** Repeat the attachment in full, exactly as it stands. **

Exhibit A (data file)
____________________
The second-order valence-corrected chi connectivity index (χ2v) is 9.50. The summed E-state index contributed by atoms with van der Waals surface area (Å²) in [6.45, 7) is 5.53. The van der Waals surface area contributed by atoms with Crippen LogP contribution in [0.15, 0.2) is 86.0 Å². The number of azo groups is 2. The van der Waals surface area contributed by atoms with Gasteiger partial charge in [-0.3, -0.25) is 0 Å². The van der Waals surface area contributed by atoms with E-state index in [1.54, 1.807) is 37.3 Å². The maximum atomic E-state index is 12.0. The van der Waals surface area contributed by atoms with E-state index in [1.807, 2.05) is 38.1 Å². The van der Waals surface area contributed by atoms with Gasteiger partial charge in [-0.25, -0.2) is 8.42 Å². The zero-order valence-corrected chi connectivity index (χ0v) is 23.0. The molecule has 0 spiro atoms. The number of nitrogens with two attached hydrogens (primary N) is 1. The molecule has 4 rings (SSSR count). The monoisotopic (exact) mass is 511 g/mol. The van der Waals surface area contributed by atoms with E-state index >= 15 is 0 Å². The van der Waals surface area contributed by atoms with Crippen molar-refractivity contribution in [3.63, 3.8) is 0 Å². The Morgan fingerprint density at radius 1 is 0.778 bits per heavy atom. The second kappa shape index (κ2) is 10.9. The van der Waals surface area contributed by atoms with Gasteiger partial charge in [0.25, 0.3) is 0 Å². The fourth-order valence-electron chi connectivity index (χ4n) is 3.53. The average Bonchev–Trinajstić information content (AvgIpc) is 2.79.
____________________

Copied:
The second-order valence-corrected chi connectivity index (χ2v) is 9.50. The summed E-state index contributed by atoms with van der Waals surface area (Å²) in [6.45, 7) is 5.53. The van der Waals surface area contributed by atoms with Crippen LogP contribution in [0.15, 0.2) is 86.0 Å². The number of azo groups is 2. The van der Waals surface area contributed by atoms with Gasteiger partial charge in [-0.3, -0.25) is 0 Å². The van der Waals surface area contributed by atoms with E-state index in [1.54, 1.807) is 37.3 Å². The maximum atomic E-state index is 12.0. The van der Waals surface area contributed by atoms with E-state index in [1.807, 2.05) is 38.1 Å². The van der Waals surface area contributed by atoms with Gasteiger partial charge in [-0.25, -0.2) is 8.42 Å². The zero-order valence-corrected chi connectivity index (χ0v) is 23.0. The molecule has 0 spiro atoms. The number of nitrogens with two attached hydrogens (primary N) is 1. The molecule has 4 rings (SSSR count). The monoisotopic (exact) mass is 511 g/mol. The van der Waals surface area contributed by atoms with E-state index >= 15 is 0 Å². The van der Waals surface area contributed by atoms with Crippen molar-refractivity contribution in [3.63, 3.8) is 0 Å². The Morgan fingerprint density at radius 1 is 0.778 bits per heavy atom. The second kappa shape index (κ2) is 10.9. The van der Waals surface area contributed by atoms with Gasteiger partial charge in [0.25, 0.3) is 0 Å². The fourth-order valence-electron chi connectivity index (χ4n) is 3.53. The average Bonchev–Trinajstić information content (AvgIpc) is 2.79.